Selecting a highlighted phrase will bring you to an appropriate bibliographic entry
Introduction of "Peshat" (literal, contextual study) of the Bible, in
addition to continuation of Rabbinic "Midrash" (homiletical interpretation).
Scientific grammar and lexicography.
"Masorah"--precise rules to determine text, pronunciation, cantillation of
Systematic "Orders of prayer"--Sa'adia, Amram.
Piyyut (liturgical poetry): Especially in Palestine. Elaborate and
erudite poetic versions of the standard prayers.
Especially in Germany, France and Provence. Rarely in Spain.
Disputational literature: Mostly for debates with Christians.
Inner-Jewish sectarianism: Karaites--Accepted Bible alone (the entire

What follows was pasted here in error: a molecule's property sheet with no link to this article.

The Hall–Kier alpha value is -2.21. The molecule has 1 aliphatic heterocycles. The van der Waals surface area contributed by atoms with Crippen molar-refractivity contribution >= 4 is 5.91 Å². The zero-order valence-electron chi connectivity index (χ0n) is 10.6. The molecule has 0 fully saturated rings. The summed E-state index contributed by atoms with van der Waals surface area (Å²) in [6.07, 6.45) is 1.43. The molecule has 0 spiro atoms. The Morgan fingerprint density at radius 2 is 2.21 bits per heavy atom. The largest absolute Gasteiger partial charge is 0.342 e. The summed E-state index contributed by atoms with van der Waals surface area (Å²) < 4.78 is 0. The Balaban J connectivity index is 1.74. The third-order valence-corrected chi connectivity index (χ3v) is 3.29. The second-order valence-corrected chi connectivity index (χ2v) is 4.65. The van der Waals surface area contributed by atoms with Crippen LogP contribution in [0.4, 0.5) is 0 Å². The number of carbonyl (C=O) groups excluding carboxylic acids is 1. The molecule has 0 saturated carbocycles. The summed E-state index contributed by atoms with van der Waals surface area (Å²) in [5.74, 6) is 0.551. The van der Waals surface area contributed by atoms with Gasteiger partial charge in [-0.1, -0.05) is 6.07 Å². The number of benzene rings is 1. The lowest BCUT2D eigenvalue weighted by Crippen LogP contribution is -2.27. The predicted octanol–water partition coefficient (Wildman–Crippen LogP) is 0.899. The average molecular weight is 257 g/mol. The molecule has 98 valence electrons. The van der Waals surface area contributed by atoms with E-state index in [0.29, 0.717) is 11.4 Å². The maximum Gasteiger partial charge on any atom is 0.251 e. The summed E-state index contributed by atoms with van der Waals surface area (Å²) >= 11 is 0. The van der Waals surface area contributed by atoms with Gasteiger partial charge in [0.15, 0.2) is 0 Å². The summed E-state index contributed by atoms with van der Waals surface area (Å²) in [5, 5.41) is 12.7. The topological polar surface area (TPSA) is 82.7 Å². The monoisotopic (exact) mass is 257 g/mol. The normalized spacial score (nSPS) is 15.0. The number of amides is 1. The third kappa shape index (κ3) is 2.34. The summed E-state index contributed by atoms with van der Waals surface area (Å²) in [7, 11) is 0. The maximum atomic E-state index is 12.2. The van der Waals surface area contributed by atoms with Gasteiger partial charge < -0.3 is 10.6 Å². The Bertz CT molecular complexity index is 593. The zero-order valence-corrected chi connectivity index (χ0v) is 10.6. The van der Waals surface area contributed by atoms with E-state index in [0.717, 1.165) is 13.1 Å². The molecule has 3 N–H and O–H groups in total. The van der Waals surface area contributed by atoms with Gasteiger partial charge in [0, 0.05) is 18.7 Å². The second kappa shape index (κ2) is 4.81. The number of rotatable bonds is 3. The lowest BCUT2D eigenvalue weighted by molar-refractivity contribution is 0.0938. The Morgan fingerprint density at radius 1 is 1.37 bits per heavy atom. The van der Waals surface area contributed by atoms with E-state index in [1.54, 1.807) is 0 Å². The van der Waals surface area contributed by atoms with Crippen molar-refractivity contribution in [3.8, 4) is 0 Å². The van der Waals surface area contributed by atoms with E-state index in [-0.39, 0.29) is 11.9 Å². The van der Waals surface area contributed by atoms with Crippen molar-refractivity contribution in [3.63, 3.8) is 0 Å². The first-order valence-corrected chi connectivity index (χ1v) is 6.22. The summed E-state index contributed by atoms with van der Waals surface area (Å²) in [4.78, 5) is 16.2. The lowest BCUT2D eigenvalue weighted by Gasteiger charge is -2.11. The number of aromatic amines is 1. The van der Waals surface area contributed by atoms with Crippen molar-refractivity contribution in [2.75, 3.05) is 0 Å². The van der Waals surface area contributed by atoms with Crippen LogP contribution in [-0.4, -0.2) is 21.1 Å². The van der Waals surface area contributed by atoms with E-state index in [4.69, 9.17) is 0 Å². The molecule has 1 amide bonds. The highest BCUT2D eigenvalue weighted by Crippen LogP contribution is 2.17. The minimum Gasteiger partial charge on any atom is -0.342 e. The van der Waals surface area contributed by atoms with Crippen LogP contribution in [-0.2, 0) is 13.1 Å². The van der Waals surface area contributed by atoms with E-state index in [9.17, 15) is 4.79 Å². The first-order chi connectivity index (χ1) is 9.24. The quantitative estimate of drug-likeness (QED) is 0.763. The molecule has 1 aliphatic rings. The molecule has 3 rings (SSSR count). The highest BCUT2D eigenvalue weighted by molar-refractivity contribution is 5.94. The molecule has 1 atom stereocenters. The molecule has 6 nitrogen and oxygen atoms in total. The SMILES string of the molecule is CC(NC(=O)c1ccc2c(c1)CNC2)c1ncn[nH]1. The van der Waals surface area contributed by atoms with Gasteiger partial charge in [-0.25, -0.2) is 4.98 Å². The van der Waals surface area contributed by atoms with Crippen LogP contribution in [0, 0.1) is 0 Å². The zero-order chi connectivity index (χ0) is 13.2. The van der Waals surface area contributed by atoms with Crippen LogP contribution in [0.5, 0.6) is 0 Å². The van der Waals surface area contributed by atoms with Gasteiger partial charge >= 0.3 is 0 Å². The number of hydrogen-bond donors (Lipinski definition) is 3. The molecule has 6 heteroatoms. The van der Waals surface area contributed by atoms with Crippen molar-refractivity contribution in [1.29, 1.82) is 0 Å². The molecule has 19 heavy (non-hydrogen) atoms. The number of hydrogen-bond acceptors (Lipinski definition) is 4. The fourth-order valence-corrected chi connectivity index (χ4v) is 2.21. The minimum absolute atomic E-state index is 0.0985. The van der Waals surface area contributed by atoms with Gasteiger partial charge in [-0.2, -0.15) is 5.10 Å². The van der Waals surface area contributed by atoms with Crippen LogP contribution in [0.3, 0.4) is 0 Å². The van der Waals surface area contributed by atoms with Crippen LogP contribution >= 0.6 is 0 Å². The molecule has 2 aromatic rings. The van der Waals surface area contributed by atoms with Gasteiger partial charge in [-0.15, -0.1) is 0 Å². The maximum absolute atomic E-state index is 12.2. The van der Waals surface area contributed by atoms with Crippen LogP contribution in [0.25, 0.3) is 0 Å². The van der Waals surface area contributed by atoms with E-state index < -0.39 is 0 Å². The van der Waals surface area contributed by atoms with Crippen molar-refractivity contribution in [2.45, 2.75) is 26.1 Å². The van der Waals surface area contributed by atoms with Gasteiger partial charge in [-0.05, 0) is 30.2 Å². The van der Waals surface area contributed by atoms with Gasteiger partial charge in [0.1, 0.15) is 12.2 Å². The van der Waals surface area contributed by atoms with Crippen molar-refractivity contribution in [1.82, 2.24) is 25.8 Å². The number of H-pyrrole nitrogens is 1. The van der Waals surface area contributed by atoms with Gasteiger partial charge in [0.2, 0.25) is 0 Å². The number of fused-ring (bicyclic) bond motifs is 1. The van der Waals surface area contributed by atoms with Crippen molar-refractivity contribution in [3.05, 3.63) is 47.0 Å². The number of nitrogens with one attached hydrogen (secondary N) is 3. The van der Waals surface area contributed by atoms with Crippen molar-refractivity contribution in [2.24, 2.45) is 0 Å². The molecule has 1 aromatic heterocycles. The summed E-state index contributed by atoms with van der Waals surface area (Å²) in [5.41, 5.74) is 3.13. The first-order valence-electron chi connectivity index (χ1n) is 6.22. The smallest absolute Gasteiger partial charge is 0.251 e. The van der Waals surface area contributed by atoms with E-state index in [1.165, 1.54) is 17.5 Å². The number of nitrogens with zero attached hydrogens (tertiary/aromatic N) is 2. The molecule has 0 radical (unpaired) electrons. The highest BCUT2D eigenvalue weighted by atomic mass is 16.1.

Bible generally held to be of equal sanctity), rejecting the Talmud and
Rabbinic "Oral Tradition."
(determining normative law based primarily on Babylonian Talmud):
Varying types of organization, degrees of comprehensiveness, relationships
between law and theology.
Collected answers to questions on law and interpretation by leading Rabbis.
of  Biblical Commandments (e.g., Halakhot Gedolot, Maimonides, Hinnukh, R.
Moses of Coucy's Sefer Mitzvot Gadol).
Treatises on areas of Jewish law (in Arabic, by Babylonian Ge'onim)
(including "ethical wills").
and History (Yosippon, Epistle of R. Sherira, Ibn Daud's "Sefer ha-Qabbalah,"
Return to Index.